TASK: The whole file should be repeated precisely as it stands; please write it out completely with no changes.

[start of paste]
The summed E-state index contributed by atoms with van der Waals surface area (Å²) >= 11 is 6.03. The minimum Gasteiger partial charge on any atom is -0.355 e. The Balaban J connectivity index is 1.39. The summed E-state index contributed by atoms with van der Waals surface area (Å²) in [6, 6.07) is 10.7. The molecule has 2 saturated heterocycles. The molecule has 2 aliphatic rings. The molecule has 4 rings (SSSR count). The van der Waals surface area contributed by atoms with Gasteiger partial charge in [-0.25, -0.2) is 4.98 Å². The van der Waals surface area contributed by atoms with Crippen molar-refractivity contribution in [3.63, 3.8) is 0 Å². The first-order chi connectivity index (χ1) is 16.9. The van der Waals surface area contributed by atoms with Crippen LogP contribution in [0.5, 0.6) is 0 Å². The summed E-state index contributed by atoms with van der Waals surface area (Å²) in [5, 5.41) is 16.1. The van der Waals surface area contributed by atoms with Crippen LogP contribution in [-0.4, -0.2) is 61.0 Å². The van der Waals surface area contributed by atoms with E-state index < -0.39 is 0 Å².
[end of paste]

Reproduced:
The summed E-state index contributed by atoms with van der Waals surface area (Å²) >= 11 is 6.03. The minimum Gasteiger partial charge on any atom is -0.355 e. The Balaban J connectivity index is 1.39. The summed E-state index contributed by atoms with van der Waals surface area (Å²) in [6, 6.07) is 10.7. The molecule has 2 saturated heterocycles. The molecule has 2 aliphatic rings. The molecule has 4 rings (SSSR count). The van der Waals surface area contributed by atoms with Gasteiger partial charge in [-0.25, -0.2) is 4.98 Å². The van der Waals surface area contributed by atoms with Crippen molar-refractivity contribution in [3.63, 3.8) is 0 Å². The first-order chi connectivity index (χ1) is 16.9. The van der Waals surface area contributed by atoms with Crippen LogP contribution in [0.5, 0.6) is 0 Å². The summed E-state index contributed by atoms with van der Waals surface area (Å²) in [5, 5.41) is 16.1. The van der Waals surface area contributed by atoms with Crippen LogP contribution in [-0.4, -0.2) is 61.0 Å². The van der Waals surface area contributed by atoms with E-state index < -0.39 is 0 Å².